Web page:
Reporting Abuse

If you suspect a child under the age of 18 is being abused or neglected, or is at risk for abuse or neglect, you should make a report to your local Child Protective Services (CPS) office or call the state-wide CPS Hotline at 1-866-363-4276.  Please take a moment before calling to put together as much of the following information as possible: 

  1. Name, age and address of the child.
  2. Name, address, and other identifying information about the parent or other caregiver.
  3. The type of abuse you witnessed including information on the extent of the abuse.
  4. Information about any previous incidents or concerns.
  5. Any other information that might be helpful.

You do not need to know all of this information to make a report, but the more specific you can be, the easier it will be for CPS to determine if an investigation is needed. Even if CPS does not investigate, the information will be kept on file and may aid in future investigations. Even if you are not a mandated reporter under state law, you have an obligation to protect children in your community. You cannot be held liable for making a report in good faith. You do not have to know for sure that a child is being abused or neglected to make a report. A trained investigator will make that determination.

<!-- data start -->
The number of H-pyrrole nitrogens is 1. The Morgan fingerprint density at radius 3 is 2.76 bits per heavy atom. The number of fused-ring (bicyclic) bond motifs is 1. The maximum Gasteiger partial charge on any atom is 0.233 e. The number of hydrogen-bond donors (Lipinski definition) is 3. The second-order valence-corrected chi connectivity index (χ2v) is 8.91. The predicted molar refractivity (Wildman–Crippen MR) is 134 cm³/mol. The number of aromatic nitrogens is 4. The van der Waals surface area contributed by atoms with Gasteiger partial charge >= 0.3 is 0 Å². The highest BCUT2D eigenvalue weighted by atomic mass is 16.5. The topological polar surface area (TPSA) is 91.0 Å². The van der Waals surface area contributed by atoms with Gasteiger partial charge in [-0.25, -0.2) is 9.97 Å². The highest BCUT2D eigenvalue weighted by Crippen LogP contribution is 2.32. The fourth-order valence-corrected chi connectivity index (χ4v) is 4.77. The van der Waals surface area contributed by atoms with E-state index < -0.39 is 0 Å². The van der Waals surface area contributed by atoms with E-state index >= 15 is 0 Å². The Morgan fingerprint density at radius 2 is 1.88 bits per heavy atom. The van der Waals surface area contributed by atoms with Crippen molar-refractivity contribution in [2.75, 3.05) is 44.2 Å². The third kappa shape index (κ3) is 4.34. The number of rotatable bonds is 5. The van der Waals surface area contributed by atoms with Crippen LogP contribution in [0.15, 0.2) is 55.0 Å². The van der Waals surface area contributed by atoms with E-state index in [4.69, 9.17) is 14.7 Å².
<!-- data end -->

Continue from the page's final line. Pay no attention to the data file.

If you suspect a child of being sexually abused:

  1. Call law enforcement. Sexual abuse is a crime.
  2. Do not confront the suspected perpetrator.

If the child has made a disclosure to you, thank them for telling you and let them know that you will take action to get them help, but don’t ask leading or suggestive questions. A trained interviewer will ask the child about the event. If you have a Children’s Advocacy Center in your community, ask that the child be interviewed there.

If this is an emergency call 911

Call the  24hour CPS Hotline: 1-866-363-4276 

Concerns about reporting suspected abuse?  Any person who in good faith makes a report or gives testimony in regard to possible child abuse or neglect is immune from civil or criminal liability. Any administrator of a hospital or similar institution or licensed physician taking a child into custody, such as in the instance when a hospital hold is warranted, is also immune from liability (RCW 26.44.060).

The law seeks to prevent malicious reporting which can occur as a result of family or neighborhood disputes. A person who, intentionally and in bad faith or maliciously, knowingly makes a false report of abuse or neglect shall be guilty of a misdemeanor (RCW 9A.20.021).

The Washington State Department of Children, Youth and Families (DCYF - Formally DSHS) Website also has helpful information on reporting abuse. Please visit DCYF at:

Children's Advocacy Centers of Washington is an accredited member of the NCA